I'm thinking of an extra-comfortable cruising arrangement. If I were to make the main traveler removable and also set up another right where the companionway opens to the cabin (or even just a 'U' bolt), would there be any tech issues around boom fixing point for main sheet?
I wouldn't have thought so, Martin. Certainly not at the boom point. You would probably want to provide some substance to the floor point where it's fixed though, especially if you were to use a U-bolt.
Mine came with tracks running along the cockpit seats which I've found convenient over time, meaning I can move my traveller forwards or back as I wish.
Most Mk4s have differences in the rigs including boom layout.
The current mainsheet attachment near the end of the boom keeps loads within the boom to a minimum.
If you shift the mainsheet forward attaching to the cockpit floor and on the boom above the mainsheet, the mainsheet looses some leverage on the sail plus increases bending moments within the boom and puts vertical forces on the gooseneck which would stress the fittings.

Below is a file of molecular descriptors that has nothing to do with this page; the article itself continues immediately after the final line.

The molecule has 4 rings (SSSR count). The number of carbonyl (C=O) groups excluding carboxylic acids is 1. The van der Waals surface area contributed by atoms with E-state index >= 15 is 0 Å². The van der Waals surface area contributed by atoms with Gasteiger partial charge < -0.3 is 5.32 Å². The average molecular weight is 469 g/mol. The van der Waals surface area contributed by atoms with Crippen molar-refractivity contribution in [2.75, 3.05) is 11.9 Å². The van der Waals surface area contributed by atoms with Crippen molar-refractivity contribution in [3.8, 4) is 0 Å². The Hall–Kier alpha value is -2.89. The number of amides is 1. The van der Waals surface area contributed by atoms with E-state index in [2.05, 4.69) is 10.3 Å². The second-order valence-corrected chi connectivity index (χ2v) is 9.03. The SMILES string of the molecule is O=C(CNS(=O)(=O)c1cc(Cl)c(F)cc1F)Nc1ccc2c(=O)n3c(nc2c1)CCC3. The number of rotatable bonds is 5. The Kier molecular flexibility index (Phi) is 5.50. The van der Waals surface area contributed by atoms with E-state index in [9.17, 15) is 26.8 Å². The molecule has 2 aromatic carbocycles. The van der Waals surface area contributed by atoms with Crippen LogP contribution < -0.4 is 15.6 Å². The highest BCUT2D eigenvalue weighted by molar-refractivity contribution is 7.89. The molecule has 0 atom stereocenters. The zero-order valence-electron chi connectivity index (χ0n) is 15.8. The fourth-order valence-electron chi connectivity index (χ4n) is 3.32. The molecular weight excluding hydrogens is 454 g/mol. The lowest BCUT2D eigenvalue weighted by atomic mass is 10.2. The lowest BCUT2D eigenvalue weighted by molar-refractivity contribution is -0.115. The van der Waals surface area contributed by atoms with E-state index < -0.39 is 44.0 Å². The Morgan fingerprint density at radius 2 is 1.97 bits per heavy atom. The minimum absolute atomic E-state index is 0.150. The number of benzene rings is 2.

I have seen keel boats sheeting from the coachhouse with booms bent due to the forces and bending caused due to the attachment being in the middle of the boom.
For cruising it could be done but one of the pleasures I have cruising in the Mk4 is the ability to trim everything to my best and sail efficiently. To me a more basic rig would take some of the fun out of sailing.
With a previous boat, I was using an alternate sail and boom. The main sheet attachment point was about 2 feet back from the OEM boom. I just sailed it with the main sheet angling back. I wondered about the main sheet angling back, but it really made no difference. The critical issue is where it attaches to the boom, not so much its angle. Since the vector is not in line with the sail angle, it seems to have no real effect on trim. Ultimately that may be more practical anyway, because it would get it out of the way of the entrance to the cabin.